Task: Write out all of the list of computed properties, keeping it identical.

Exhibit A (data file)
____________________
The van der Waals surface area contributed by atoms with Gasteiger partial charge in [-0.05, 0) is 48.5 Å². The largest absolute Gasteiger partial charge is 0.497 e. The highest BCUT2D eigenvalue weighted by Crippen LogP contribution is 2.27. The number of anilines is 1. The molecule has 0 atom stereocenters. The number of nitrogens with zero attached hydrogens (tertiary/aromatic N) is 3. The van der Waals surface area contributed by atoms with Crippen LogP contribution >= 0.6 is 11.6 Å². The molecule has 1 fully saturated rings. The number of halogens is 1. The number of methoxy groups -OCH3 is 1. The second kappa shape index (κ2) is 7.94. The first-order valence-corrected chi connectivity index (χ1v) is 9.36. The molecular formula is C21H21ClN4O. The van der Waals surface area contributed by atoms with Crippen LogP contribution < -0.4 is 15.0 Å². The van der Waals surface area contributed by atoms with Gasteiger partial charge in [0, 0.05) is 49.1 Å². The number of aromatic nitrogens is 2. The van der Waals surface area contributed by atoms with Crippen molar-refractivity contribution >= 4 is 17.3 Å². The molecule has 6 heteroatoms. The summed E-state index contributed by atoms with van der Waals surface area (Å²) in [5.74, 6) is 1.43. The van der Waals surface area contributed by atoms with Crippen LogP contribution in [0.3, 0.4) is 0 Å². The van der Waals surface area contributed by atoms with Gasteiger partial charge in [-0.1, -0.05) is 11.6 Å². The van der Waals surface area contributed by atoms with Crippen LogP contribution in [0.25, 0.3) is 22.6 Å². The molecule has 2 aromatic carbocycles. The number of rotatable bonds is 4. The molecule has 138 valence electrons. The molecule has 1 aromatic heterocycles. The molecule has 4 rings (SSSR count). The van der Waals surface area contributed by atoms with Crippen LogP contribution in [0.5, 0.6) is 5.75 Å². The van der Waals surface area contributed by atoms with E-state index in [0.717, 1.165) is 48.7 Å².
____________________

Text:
The van der Waals surface area contributed by atoms with Gasteiger partial charge in [-0.05, 0) is 48.5 Å². The largest absolute Gasteiger partial charge is 0.497 e. The highest BCUT2D eigenvalue weighted by Crippen LogP contribution is 2.27. The number of anilines is 1. The molecule has 0 atom stereocenters. The number of nitrogens with zero attached hydrogens (tertiary/aromatic N) is 3. The van der Waals surface area contributed by atoms with Crippen LogP contribution >= 0.6 is 11.6 Å². The molecule has 1 fully saturated rings. The number of halogens is 1. The number of methoxy groups -OCH3 is 1. The second kappa shape index (κ2) is 7.94. The first-order valence-corrected chi connectivity index (χ1v) is 9.36. The molecular formula is C21H21ClN4O. The van der Waals surface area contributed by atoms with Crippen LogP contribution < -0.4 is 15.0 Å². The van der Waals surface area contributed by atoms with Gasteiger partial charge in [0, 0.05) is 49.1 Å². The number of aromatic nitrogens is 2. The van der Waals surface area contributed by atoms with Crippen molar-refractivity contribution >= 4 is 17.3 Å². The molecule has 6 heteroatoms. The summed E-state index contributed by atoms with van der Waals surface area (Å²) in [5.74, 6) is 1.43. The van der Waals surface area contributed by atoms with Crippen LogP contribution in [0.3, 0.4) is 0 Å². The van der Waals surface area contributed by atoms with Gasteiger partial charge in [-0.1, -0.05) is 11.6 Å². The van der Waals surface area contributed by atoms with Crippen LogP contribution in [0.25, 0.3) is 22.6 Å². The molecule has 2 aromatic carbocycles. The number of rotatable bonds is 4. The molecule has 138 valence electrons. The molecule has 1 aromatic heterocycles. The molecule has 4 rings (SSSR count). The van der Waals surface area contributed by atoms with Crippen LogP contribution in [0.5, 0.6) is 5.75 Å². The van der Waals surface area contributed by atoms with E-state index in [0.717, 1.165) is 48.7 Å².